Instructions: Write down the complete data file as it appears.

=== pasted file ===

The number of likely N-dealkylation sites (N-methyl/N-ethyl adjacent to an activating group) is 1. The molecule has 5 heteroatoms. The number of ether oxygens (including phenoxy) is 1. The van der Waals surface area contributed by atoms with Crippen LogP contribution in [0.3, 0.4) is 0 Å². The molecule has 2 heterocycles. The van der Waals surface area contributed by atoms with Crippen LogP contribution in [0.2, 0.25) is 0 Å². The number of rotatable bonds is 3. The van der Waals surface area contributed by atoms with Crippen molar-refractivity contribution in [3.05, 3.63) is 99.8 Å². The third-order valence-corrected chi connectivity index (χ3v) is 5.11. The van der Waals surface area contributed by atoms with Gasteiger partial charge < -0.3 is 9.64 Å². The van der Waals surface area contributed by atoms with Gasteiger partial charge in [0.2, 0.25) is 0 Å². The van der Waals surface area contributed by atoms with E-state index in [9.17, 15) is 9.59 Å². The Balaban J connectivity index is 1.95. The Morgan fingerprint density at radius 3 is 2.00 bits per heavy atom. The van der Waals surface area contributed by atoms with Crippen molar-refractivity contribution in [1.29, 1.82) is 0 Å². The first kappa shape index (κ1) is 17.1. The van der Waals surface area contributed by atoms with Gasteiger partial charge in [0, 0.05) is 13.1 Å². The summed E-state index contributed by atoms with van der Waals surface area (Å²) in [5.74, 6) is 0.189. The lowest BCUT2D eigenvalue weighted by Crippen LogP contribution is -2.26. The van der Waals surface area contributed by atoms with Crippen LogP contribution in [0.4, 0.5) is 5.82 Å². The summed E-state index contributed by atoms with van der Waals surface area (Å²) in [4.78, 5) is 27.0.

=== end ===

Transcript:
The number of likely N-dealkylation sites (N-methyl/N-ethyl adjacent to an activating group) is 1. The molecule has 5 heteroatoms. The number of ether oxygens (including phenoxy) is 1. The van der Waals surface area contributed by atoms with Crippen LogP contribution in [0.3, 0.4) is 0 Å². The molecule has 2 heterocycles. The van der Waals surface area contributed by atoms with Crippen LogP contribution in [0.2, 0.25) is 0 Å². The number of rotatable bonds is 3. The van der Waals surface area contributed by atoms with Crippen molar-refractivity contribution in [3.05, 3.63) is 99.8 Å². The third-order valence-corrected chi connectivity index (χ3v) is 5.11. The van der Waals surface area contributed by atoms with Gasteiger partial charge < -0.3 is 9.64 Å². The van der Waals surface area contributed by atoms with Gasteiger partial charge in [0.2, 0.25) is 0 Å². The van der Waals surface area contributed by atoms with E-state index in [9.17, 15) is 9.59 Å². The Balaban J connectivity index is 1.95. The Morgan fingerprint density at radius 3 is 2.00 bits per heavy atom. The van der Waals surface area contributed by atoms with Crippen molar-refractivity contribution in [1.29, 1.82) is 0 Å². The first kappa shape index (κ1) is 17.1. The van der Waals surface area contributed by atoms with Gasteiger partial charge in [0, 0.05) is 13.1 Å². The summed E-state index contributed by atoms with van der Waals surface area (Å²) in [5.74, 6) is 0.189. The lowest BCUT2D eigenvalue weighted by Crippen LogP contribution is -2.26. The van der Waals surface area contributed by atoms with Crippen LogP contribution in [0.4, 0.5) is 5.82 Å². The summed E-state index contributed by atoms with van der Waals surface area (Å²) in [4.78, 5) is 27.0.